Wednesday, November 24, 2004

Laminar flow region

Have been listening to the wonderful Hilliard Ensemble recording of Gesualdo' Tenebrae responses (recorded incidentally in the Benedictine Abbey of Douai, Berkshire, England , see picture below).

Supremely beautiful music, but the product of a very troubled mind. In 1590 Gesulado created one of the great sixteen century music scandals when he had his first wife, her lover, and his son murdered.

Hearing the wonderful Sacconi String Quartet (now it is not just policemen that are looking younger...........................


...........it is also string quartets) playing Schuman's Quartet no 3 (opus 41) reminded me of how much great music is written in chaotic regions. After this great work Schumann abandoned the quartet format forever. His latter years were dogged by periods of depression, he began to suffer halucianations, attempted suicide, and died two years later cared for by his wife and the young Brahms

Nick Drake, see A troubled cure..for a troubled mind also spent his last years in the outer regions. One of the most interesting explanations of why life in the outer regions generates such great creativity is found in the book Then We Sailed Away by The Ridgway Family.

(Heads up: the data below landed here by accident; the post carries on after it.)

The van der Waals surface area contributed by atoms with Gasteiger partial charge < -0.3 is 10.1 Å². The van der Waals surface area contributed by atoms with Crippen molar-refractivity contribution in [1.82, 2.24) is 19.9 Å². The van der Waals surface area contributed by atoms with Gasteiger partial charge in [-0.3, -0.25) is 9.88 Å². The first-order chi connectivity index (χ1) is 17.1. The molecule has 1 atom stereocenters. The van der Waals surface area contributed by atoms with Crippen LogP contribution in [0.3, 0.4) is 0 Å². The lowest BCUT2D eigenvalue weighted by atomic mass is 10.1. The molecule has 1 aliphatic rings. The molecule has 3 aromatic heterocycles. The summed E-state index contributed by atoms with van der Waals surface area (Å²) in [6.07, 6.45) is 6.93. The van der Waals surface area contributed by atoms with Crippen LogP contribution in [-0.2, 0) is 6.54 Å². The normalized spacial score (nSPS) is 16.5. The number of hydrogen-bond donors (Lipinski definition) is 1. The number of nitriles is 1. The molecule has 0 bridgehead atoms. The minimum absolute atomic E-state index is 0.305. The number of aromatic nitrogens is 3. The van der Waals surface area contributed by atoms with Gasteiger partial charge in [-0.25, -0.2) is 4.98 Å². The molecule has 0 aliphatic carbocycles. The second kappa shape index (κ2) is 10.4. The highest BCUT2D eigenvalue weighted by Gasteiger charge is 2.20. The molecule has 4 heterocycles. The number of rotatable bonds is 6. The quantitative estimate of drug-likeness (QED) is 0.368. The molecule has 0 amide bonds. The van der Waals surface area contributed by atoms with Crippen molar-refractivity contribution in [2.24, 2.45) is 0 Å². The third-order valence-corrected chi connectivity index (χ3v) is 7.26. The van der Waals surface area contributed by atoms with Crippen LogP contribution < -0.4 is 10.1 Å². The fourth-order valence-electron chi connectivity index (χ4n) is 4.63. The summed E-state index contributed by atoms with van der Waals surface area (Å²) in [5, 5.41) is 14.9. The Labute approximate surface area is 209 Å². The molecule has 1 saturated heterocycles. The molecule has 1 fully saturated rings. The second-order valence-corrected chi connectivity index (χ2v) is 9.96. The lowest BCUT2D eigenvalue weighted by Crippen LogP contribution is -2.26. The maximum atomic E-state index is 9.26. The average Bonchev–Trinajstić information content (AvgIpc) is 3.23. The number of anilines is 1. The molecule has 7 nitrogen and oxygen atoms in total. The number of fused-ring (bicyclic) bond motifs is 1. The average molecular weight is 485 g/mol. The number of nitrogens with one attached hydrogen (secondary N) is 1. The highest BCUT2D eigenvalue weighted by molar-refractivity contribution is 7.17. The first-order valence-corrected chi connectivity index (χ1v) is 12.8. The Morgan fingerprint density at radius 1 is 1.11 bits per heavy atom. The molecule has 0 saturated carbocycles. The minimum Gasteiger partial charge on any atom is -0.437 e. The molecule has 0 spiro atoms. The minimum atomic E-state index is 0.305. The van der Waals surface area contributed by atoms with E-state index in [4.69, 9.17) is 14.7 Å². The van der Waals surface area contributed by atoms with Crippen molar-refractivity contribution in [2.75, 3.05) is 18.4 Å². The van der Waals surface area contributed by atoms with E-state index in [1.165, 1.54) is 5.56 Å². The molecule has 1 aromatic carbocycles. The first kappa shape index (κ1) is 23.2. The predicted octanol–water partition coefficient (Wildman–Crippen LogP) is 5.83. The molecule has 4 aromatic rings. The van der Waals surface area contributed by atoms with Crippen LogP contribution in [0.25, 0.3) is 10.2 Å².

"Perhaps the brain has the equivalent of a laminar flow region (like water from a tap), where all the ordered information and processes are well catalogued and indexed. This is our acquired and inherited knowledge, conscious and sub conscious.
Outside this region there is the equivalent of chaos, masses of unstructured data and half-formed thoughts: a swirling mass of unstructured and unintelligible information derived from the incalculable quantities of sensory input the brian receives every second: a region of wild turbulence and disorder. Chaos.
We are only vaguely aware of this chaotic region. Here lurk the demons of madness. Yet isn't genius on the edge of madness? What is actually happening at the boundary - at the edge of chaos? If the analogy of our example of the water flowing from the tap holds true, than at the edge of chaos there is an erratic stream of tiny whorls of disordered thought which comes spinning out of chaos to penetrate the lamina region.
Are these tiny whorls the seeds of creative thought? Does inspiration heighten our awareness of them, and allow us to crystalise the occasional one into a brilliant idea? For so much of our brief time on earth, we are content to exist in the secure and predicatable laminar world. However, when we face the demons at the edge of chaos we can sense the tiny whorls of creative thought as they come spinning out of the blue...."

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